Fred Kida was an American comic book artist, whose career began during the Golden Age of comic books, and spanned almost 50 years. Coming from a family of Japanese-American descent, he was born in Brooklyn and raised in Manhattan. He attended the American School of Design from 1938. Kida broke into the comic book profession as an inker and background artist at the Jerry Iger Studios in 1941. In the following year, he moved to Quality where he drew his first own feature 'Phantom Clipper' for Military Comics. He then worked for Hillman Periodicals for seven years on feature like 'Iron Ace', 'The Boy King', 'The Heap' and 'Gunmaster'. His most notable work for Hillman was on the 'Airboy' feature from 1943 to 1948, that was created by Charles Biro.
After leaving 'Airboy' in 1948, Kida began to split his time mostly between Charles Biro's crime books at Lev Gleason and Stan Lee's Atlas line. He was one of the prominent contributors of stories to Biro's 'Crime Does Not Pay' title until 1953. Other work he did for Biro included romance stories and the features 'Desperado', 'Air Devil', 'Pee Wee and the Little Wise Guys', and 'Uncle Charlie's Fables'. At Atlas Kida mainly concentrated on war and western features, such as 'Ringo Kid', but he also drew for the horror titles, and for 'Bible Tales for Young Folk', 'Tales of Young Folk', 'Waku Prince of the Bantu', 'The Black Night', 'Lorna the Jungle Girl' and 'Willie the Wise-Guy'.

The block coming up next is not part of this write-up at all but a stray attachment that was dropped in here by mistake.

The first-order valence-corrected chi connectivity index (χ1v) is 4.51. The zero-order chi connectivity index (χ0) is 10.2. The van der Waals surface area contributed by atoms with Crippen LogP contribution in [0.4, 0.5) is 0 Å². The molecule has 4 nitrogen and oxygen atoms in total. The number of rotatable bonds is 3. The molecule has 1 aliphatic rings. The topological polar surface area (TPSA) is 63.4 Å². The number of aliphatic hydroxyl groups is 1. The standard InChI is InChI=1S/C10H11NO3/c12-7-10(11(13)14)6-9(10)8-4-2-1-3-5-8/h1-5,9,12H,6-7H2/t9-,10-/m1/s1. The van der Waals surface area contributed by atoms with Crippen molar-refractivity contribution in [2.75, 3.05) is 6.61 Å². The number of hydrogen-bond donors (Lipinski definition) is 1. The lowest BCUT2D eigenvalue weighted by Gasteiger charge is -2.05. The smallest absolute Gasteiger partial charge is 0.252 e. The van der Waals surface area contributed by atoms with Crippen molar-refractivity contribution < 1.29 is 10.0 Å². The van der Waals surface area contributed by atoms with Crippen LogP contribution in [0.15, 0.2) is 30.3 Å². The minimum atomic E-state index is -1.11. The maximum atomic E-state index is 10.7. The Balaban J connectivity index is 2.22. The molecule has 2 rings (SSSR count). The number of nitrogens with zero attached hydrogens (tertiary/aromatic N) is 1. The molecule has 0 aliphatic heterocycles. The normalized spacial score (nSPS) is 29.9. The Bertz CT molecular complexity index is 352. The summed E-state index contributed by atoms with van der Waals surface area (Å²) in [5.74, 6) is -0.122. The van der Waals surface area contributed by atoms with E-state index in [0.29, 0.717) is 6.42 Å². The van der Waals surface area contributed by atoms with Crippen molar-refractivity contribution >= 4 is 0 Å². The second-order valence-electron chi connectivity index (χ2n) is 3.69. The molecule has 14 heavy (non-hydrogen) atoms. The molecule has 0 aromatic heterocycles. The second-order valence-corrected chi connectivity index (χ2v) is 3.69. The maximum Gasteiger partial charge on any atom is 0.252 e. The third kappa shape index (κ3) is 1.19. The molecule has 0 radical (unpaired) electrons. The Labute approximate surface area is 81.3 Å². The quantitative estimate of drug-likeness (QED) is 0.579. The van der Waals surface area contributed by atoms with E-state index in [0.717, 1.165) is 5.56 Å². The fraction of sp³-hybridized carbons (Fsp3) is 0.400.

Besides Lev Gleason and Atlas, Kida additionally ghosted for Bob Fujitani on the 'Judge Wright' newspaper strip in 1947-1948, and made the monthly features 'Science Silhouettes' and 'Eagle Trailer' for Boys Life magazine. His art further appeared in 'Buster Brown' promotional comics and comic books published by Avon Comics. Other 1950s work included adventure, crime, western, mystery horror, and romance stories for Toby Press, Dell, Feature Comics, Charlton, and Harvey.
He left comic books in the late 1950s, and then mainly focused on magazine and newspaper work. He had assisted Dan Barry on the 'Flash Gordon' daily strip since the mid 1950s, and remained associated with the comic with some interruptions until 1971. During the 1960s, he was one of Milton Caniff's assistants on 'Steve Canyon', and he also worked for George Wunder on 'Terry and the Pirates'. He returned to comic books in the 1960s, as an inker for several Marvel titles, and a penciller for 'Captain America' and 'What If…?'. He was hired to replace Larry Lieber as the artist of the daily 'Amazing Spider-Man' strip in 1981, and continued to work on the feature until his retirement in 1991.
When he passed away in 2014, Fred Kida was one of the last remaining artists from the Golden Age of Comic Books. On a personal base, he also served as an elder in the Port Chester Congregation of Jehovah's Witnesses.